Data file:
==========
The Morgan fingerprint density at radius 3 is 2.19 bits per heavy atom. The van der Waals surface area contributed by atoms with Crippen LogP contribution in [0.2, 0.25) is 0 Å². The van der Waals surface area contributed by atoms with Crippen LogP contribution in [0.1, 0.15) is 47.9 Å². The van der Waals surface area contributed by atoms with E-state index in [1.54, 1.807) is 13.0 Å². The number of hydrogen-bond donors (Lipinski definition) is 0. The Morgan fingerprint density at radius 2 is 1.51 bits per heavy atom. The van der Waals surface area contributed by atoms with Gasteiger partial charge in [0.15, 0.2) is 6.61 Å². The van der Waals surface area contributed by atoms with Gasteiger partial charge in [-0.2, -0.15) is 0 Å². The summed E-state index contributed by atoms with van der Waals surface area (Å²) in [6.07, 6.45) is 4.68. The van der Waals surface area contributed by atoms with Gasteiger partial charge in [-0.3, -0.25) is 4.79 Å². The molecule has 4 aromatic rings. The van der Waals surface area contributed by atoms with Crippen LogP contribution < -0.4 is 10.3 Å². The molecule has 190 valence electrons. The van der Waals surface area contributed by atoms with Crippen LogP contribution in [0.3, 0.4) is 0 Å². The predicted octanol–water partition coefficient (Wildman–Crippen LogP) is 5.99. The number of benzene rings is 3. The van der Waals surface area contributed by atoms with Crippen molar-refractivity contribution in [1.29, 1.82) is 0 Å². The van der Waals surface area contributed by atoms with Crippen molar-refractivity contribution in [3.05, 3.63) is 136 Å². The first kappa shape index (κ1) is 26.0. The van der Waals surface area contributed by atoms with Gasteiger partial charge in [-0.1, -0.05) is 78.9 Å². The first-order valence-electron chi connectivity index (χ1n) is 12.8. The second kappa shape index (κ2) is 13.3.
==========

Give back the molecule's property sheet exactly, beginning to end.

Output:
The Morgan fingerprint density at radius 3 is 2.19 bits per heavy atom. The van der Waals surface area contributed by atoms with Crippen LogP contribution in [0.2, 0.25) is 0 Å². The van der Waals surface area contributed by atoms with Crippen LogP contribution in [0.1, 0.15) is 47.9 Å². The van der Waals surface area contributed by atoms with E-state index in [1.54, 1.807) is 13.0 Å². The number of hydrogen-bond donors (Lipinski definition) is 0. The Morgan fingerprint density at radius 2 is 1.51 bits per heavy atom. The van der Waals surface area contributed by atoms with Gasteiger partial charge in [0.15, 0.2) is 6.61 Å². The van der Waals surface area contributed by atoms with Gasteiger partial charge in [-0.2, -0.15) is 0 Å². The summed E-state index contributed by atoms with van der Waals surface area (Å²) in [6.07, 6.45) is 4.68. The van der Waals surface area contributed by atoms with Gasteiger partial charge in [-0.3, -0.25) is 4.79 Å². The molecule has 4 aromatic rings. The van der Waals surface area contributed by atoms with Crippen LogP contribution < -0.4 is 10.3 Å². The molecule has 190 valence electrons. The van der Waals surface area contributed by atoms with Crippen LogP contribution in [0.3, 0.4) is 0 Å². The predicted octanol–water partition coefficient (Wildman–Crippen LogP) is 5.99. The number of benzene rings is 3. The van der Waals surface area contributed by atoms with Crippen molar-refractivity contribution in [1.29, 1.82) is 0 Å². The van der Waals surface area contributed by atoms with Crippen molar-refractivity contribution in [3.05, 3.63) is 136 Å². The first kappa shape index (κ1) is 26.0. The van der Waals surface area contributed by atoms with Gasteiger partial charge in [-0.1, -0.05) is 78.9 Å². The first-order valence-electron chi connectivity index (χ1n) is 12.8. The second kappa shape index (κ2) is 13.3.